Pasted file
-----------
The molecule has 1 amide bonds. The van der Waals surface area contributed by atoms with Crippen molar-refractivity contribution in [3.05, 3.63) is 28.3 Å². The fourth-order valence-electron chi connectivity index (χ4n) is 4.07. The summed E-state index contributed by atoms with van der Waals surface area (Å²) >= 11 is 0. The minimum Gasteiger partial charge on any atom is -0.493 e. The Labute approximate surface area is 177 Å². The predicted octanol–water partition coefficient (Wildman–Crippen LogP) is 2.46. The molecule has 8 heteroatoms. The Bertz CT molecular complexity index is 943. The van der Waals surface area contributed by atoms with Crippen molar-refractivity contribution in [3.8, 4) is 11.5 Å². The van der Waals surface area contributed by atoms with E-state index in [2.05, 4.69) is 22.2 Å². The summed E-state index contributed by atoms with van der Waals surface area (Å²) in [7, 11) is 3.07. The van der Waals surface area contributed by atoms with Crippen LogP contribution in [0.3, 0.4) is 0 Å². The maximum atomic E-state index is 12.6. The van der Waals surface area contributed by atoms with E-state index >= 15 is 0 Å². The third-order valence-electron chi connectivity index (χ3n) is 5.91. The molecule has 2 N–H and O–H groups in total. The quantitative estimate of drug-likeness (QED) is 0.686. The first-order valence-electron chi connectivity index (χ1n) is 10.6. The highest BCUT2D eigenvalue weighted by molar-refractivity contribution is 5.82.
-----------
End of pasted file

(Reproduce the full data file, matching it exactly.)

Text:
The molecule has 1 amide bonds. The van der Waals surface area contributed by atoms with Crippen molar-refractivity contribution in [3.05, 3.63) is 28.3 Å². The fourth-order valence-electron chi connectivity index (χ4n) is 4.07. The summed E-state index contributed by atoms with van der Waals surface area (Å²) >= 11 is 0. The minimum Gasteiger partial charge on any atom is -0.493 e. The Labute approximate surface area is 177 Å². The predicted octanol–water partition coefficient (Wildman–Crippen LogP) is 2.46. The molecule has 8 heteroatoms. The Bertz CT molecular complexity index is 943. The van der Waals surface area contributed by atoms with Crippen molar-refractivity contribution in [3.8, 4) is 11.5 Å². The van der Waals surface area contributed by atoms with E-state index in [2.05, 4.69) is 22.2 Å². The summed E-state index contributed by atoms with van der Waals surface area (Å²) in [7, 11) is 3.07. The van der Waals surface area contributed by atoms with Crippen LogP contribution in [0.3, 0.4) is 0 Å². The maximum atomic E-state index is 12.6. The van der Waals surface area contributed by atoms with E-state index >= 15 is 0 Å². The third-order valence-electron chi connectivity index (χ3n) is 5.91. The molecule has 2 N–H and O–H groups in total. The quantitative estimate of drug-likeness (QED) is 0.686. The first-order valence-electron chi connectivity index (χ1n) is 10.6. The highest BCUT2D eigenvalue weighted by molar-refractivity contribution is 5.82.